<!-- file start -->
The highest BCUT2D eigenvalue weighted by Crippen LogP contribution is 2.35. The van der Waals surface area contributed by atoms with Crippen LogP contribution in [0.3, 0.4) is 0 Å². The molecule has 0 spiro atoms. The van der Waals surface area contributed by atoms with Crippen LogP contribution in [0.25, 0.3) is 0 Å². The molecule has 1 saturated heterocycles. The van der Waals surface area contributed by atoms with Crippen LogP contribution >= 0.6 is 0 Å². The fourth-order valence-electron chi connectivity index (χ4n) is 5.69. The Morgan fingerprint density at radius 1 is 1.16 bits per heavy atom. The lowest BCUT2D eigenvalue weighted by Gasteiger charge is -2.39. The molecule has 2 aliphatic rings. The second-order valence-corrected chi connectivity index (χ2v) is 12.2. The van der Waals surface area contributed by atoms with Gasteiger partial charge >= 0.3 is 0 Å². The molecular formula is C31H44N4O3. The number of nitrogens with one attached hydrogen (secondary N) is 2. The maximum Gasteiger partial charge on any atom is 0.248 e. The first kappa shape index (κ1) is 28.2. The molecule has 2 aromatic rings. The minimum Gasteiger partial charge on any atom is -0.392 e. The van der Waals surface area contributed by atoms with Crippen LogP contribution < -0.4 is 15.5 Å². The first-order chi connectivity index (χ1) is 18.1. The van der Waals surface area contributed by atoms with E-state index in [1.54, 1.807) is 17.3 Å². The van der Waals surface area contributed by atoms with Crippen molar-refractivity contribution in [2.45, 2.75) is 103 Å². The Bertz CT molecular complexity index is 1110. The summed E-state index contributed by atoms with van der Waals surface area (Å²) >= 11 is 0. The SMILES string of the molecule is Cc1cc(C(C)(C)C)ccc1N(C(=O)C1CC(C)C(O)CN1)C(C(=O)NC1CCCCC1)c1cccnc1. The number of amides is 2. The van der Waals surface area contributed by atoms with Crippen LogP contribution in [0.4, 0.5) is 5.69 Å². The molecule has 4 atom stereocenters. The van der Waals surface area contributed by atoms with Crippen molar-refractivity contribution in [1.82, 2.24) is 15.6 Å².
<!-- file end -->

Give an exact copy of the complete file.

The highest BCUT2D eigenvalue weighted by Crippen LogP contribution is 2.35. The van der Waals surface area contributed by atoms with Crippen LogP contribution in [0.3, 0.4) is 0 Å². The molecule has 0 spiro atoms. The van der Waals surface area contributed by atoms with Crippen LogP contribution in [0.25, 0.3) is 0 Å². The molecule has 1 saturated heterocycles. The van der Waals surface area contributed by atoms with Crippen LogP contribution >= 0.6 is 0 Å². The fourth-order valence-electron chi connectivity index (χ4n) is 5.69. The Morgan fingerprint density at radius 1 is 1.16 bits per heavy atom. The lowest BCUT2D eigenvalue weighted by Gasteiger charge is -2.39. The molecule has 2 aliphatic rings. The second-order valence-corrected chi connectivity index (χ2v) is 12.2. The van der Waals surface area contributed by atoms with Gasteiger partial charge >= 0.3 is 0 Å². The molecular formula is C31H44N4O3. The number of nitrogens with one attached hydrogen (secondary N) is 2. The maximum Gasteiger partial charge on any atom is 0.248 e. The first kappa shape index (κ1) is 28.2. The molecule has 2 aromatic rings. The minimum Gasteiger partial charge on any atom is -0.392 e. The van der Waals surface area contributed by atoms with Crippen LogP contribution < -0.4 is 15.5 Å². The first-order chi connectivity index (χ1) is 18.1. The van der Waals surface area contributed by atoms with E-state index in [1.54, 1.807) is 17.3 Å². The van der Waals surface area contributed by atoms with Crippen molar-refractivity contribution in [2.45, 2.75) is 103 Å². The Bertz CT molecular complexity index is 1110. The summed E-state index contributed by atoms with van der Waals surface area (Å²) >= 11 is 0. The SMILES string of the molecule is Cc1cc(C(C)(C)C)ccc1N(C(=O)C1CC(C)C(O)CN1)C(C(=O)NC1CCCCC1)c1cccnc1. The number of amides is 2. The van der Waals surface area contributed by atoms with Crippen LogP contribution in [0.4, 0.5) is 5.69 Å². The molecule has 4 atom stereocenters. The van der Waals surface area contributed by atoms with Crippen molar-refractivity contribution in [1.82, 2.24) is 15.6 Å².